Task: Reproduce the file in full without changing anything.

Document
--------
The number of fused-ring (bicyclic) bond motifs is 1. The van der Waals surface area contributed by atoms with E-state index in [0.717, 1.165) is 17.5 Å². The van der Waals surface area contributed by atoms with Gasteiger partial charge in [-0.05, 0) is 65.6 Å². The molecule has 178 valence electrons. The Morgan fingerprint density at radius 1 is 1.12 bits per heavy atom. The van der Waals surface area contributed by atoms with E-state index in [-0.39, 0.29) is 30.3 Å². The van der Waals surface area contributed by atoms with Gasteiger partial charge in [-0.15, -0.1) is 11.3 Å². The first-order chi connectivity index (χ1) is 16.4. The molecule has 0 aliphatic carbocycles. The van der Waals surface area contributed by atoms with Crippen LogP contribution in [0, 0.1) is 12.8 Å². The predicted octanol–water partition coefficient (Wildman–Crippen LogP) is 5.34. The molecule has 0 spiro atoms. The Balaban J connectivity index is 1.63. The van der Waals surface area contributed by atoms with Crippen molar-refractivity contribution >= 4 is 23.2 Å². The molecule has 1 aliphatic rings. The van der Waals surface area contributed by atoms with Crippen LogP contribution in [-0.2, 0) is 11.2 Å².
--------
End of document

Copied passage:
The number of fused-ring (bicyclic) bond motifs is 1. The van der Waals surface area contributed by atoms with E-state index in [0.717, 1.165) is 17.5 Å². The van der Waals surface area contributed by atoms with Gasteiger partial charge in [-0.05, 0) is 65.6 Å². The molecule has 178 valence electrons. The Morgan fingerprint density at radius 1 is 1.12 bits per heavy atom. The van der Waals surface area contributed by atoms with E-state index in [-0.39, 0.29) is 30.3 Å². The van der Waals surface area contributed by atoms with Gasteiger partial charge in [-0.15, -0.1) is 11.3 Å². The first-order chi connectivity index (χ1) is 16.4. The molecule has 0 aliphatic carbocycles. The van der Waals surface area contributed by atoms with Crippen LogP contribution in [0, 0.1) is 12.8 Å². The predicted octanol–water partition coefficient (Wildman–Crippen LogP) is 5.34. The molecule has 0 spiro atoms. The Balaban J connectivity index is 1.63. The van der Waals surface area contributed by atoms with Crippen molar-refractivity contribution >= 4 is 23.2 Å². The molecule has 1 aliphatic rings. The van der Waals surface area contributed by atoms with Crippen LogP contribution in [-0.2, 0) is 11.2 Å².